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Twenty-five years after the end of the Bosnian war, an exhibition opened this month which the US photographer Ron Haviv hopes will help inform a new generation of Bosnians about what went on at the close of the 20th century and combat attempts to “rewrite history”.
The author of some of the most disturbing and iconic images of the 1992-95 war, 55-year-old Haviv has returned with an exhibition about prisoners of war, titled Sloboda, or Liberty.
Opening in Prijedor, the site of several notorious Serb-run prison camps during the war, the exhibition features photographs of prisoners “on all sides”, irrespective of ethnicity, Haviv told BIRN.
The photographer, co-founder of the photo agency VII, said it was important to remind young people in Bosnia of what their parents went through, and how brutal the denial of liberty can be.
“The word liberty, the name liberty, is kind of incorporated into the American pursuit of life, liberty, the pursuit of happiness,” he said.
“And as an American you grow up with that idea; you often don’t realise that there are people in the world who are being denied liberty, being denied the ability to move, to control their own life.”
Lamenting what he said were current efforts to “rewrite history”, Haviv said: “I think the photographs I took remind people that this was real, that this is not fake. This is what happened, we accept it, take responsibility and together we move forward.”
In Bosnia, however, “Nobody seems to be moving on here,” he said, and alluded to the dramatic rates of emigration from the country.
“If you are a young person moving on, you are most likely leaving Bosnia, which is not the way you want anybody to move on,” he said.
Photographs as ‘part of the conversation’
Photo: Courtesy of Ron Haviv/Blood and Honey/VII
Covering the Bosnian war from the outset, Haviv’s images established him as one of the greatest war photographers of his generation, his photographs of ethnic cleansing and murder carried out by Serbian paramilitaries in the eastern town of Bijeljina used as evidence before the International Criminal Tribunal for the former Yugoslavia, ICTY, in The Hague.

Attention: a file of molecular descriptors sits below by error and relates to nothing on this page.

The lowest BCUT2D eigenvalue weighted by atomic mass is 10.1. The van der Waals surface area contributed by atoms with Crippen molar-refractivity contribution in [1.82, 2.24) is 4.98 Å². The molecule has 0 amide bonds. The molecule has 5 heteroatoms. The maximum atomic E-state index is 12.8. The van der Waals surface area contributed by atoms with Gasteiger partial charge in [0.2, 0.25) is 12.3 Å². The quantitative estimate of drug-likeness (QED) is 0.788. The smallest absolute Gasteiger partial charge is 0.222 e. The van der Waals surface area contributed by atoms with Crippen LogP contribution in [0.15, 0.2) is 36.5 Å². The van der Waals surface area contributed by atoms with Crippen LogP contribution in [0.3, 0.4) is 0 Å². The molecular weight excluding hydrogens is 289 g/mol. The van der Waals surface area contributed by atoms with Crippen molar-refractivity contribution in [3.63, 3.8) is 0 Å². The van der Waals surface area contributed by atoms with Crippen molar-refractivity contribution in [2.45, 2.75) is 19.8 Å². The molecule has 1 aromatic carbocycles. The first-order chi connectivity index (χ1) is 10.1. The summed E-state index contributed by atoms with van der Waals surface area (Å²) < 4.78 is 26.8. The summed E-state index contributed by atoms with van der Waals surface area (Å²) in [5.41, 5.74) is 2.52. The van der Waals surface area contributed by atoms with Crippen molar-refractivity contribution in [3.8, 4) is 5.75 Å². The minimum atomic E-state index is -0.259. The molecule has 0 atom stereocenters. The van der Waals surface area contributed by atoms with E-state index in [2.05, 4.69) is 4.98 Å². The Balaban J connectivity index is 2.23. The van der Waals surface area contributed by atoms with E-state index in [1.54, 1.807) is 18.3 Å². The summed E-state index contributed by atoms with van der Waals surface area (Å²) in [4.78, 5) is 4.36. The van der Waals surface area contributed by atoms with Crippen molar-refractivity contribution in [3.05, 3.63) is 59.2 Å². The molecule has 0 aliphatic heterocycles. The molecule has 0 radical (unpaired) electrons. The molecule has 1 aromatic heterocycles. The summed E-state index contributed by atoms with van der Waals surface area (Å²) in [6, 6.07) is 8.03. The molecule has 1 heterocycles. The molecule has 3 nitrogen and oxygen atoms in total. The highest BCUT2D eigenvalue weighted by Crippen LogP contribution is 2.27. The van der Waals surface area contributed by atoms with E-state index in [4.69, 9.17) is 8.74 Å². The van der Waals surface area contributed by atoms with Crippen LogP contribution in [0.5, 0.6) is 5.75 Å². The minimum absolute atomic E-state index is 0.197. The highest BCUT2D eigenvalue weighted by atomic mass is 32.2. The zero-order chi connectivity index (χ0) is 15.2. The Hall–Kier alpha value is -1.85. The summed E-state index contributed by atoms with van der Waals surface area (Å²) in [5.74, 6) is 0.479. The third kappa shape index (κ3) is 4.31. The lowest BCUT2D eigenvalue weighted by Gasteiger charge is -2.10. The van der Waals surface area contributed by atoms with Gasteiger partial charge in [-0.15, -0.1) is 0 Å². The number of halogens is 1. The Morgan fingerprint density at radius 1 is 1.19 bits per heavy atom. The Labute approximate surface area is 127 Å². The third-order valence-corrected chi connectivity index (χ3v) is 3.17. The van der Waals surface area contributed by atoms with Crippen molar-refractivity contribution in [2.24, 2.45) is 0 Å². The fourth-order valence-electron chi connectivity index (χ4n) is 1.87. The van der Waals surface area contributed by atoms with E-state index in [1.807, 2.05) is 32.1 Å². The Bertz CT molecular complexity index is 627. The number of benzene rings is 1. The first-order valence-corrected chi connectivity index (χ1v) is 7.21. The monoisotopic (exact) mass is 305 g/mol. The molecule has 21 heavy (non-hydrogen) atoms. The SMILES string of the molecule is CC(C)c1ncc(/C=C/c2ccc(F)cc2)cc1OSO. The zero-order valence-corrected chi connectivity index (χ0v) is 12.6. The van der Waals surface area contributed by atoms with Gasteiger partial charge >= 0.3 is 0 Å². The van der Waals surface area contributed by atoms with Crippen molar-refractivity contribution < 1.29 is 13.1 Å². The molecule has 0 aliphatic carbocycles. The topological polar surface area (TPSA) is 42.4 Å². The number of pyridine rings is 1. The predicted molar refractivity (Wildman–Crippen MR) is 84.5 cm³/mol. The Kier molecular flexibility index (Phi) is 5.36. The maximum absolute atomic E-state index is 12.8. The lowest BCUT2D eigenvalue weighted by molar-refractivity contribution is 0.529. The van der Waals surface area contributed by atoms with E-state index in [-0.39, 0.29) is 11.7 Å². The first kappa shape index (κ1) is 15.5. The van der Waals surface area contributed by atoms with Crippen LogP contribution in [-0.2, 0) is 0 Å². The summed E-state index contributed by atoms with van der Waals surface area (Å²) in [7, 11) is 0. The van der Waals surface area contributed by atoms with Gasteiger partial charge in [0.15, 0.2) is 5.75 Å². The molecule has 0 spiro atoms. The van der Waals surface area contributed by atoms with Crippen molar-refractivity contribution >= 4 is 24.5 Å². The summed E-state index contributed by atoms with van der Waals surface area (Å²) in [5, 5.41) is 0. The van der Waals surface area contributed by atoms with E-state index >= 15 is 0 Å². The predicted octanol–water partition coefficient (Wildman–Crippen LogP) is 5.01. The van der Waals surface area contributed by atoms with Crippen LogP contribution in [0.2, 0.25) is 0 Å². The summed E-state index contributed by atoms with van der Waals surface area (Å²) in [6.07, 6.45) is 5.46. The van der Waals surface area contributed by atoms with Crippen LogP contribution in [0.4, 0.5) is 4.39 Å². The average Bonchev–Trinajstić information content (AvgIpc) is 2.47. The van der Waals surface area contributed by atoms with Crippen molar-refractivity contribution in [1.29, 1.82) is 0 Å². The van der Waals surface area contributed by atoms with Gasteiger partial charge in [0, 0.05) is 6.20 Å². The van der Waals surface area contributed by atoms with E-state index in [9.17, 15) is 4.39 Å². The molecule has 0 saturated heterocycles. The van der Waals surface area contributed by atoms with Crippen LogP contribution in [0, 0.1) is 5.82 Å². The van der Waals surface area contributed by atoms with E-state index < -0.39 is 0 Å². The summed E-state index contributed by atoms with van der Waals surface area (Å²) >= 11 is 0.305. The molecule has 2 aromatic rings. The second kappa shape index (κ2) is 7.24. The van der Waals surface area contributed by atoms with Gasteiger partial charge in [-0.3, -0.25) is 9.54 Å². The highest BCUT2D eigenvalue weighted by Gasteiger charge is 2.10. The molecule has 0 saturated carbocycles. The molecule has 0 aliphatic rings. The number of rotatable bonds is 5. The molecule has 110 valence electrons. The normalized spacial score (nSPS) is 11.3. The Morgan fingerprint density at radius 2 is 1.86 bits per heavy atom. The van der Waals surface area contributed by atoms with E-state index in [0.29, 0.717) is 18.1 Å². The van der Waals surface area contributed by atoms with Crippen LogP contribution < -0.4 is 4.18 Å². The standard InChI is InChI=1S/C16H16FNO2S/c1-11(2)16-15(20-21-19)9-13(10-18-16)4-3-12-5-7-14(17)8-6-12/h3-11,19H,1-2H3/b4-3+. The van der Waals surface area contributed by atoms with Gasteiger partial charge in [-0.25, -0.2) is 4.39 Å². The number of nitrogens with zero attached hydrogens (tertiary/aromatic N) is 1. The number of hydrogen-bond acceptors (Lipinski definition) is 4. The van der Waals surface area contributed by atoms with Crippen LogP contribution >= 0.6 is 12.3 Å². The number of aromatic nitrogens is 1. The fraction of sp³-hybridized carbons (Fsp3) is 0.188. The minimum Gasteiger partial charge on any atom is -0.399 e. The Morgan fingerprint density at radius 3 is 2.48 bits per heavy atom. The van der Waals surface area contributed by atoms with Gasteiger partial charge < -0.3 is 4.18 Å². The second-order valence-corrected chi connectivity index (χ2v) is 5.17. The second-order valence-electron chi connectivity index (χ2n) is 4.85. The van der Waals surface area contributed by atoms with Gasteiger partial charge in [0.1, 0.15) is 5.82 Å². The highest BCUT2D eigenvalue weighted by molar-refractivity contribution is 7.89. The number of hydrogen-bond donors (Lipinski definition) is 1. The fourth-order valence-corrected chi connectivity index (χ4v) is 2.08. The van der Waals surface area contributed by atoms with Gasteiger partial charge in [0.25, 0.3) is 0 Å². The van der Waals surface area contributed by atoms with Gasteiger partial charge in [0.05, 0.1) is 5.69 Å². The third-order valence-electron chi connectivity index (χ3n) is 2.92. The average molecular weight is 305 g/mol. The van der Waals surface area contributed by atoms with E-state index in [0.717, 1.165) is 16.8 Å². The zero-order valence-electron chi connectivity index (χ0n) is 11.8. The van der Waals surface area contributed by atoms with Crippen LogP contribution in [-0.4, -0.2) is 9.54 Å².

“They have had a life of their own,” Haviv said of his Bosnia photographs.
Referring to images of Serb prisoners of war being reunited with their families, Haviv said: “The anguish of the families’ faces when they are waiting for the arrival of who they hope will be on the vehicles is a universal feeling.”
“They are not just only Serbs who can feel that or only Bosnians or only Croatians. They are human feelings that anybody would feel when they themselves or their family were taken prisoner.”
Today, he said, the photographs are used as educational tools and aids in the process of reconciliation.
“And so there you have the photography being part of today’s reconciliation activities and I think it has been successful, but not to the point where the photograph can change everything, but can be part of that conversation,” Haviv told BIRN.
“And that is the most I can hope for – that my photographs can be part of the conversation to help things.”
Ties to Bosnia
Ron Haviv. Photo: BIRN
A quarter of a century on, Haviv’s ties to Bosnia remain strong, partly through a campus opened in Sarajevo by the VII Academy, which promotes high quality visual journalism.
Haviv said he was currently working on a film titled Biography of a Photo, which looks at the power of an image.
“We are following the war crimes from Bijeljina, where we are following the family, the daughter of a woman who was killed and her daughter is trying to indict some of the Tigers [Serbian paramilitary group] based on the photographs, so there is a connection to the photograph and the connection to the family,” he said.
“And also I have photographed a woman in 1995 in Tuzla, a survivor of Srebrenica,” he said, referring to the 1995 massacre of some 8,000 Muslim men and boys by Bosnian Serb forces, “and then I met her again 20 years later. So that was very interesting to speak with her and see how her life had changed after her surviving, her husband and her son having been killed in Srebrenica.”
Haviv’s exhibition will be open in Prijedor until February 25, after which it will move to a number of other Bosnian towns and cities.
The organisers include the Foundation for Building the Culture of Memory from Prijedor, Forum Civil Peace Service from Sarajevo and KVART Youth Center from Prijedor.
Bosnian prisoner of war at the prison camp in Trnopolje, Bosnia, August 1992. Photo: Courtesy of Ron Haviv/Blood and Honey/VII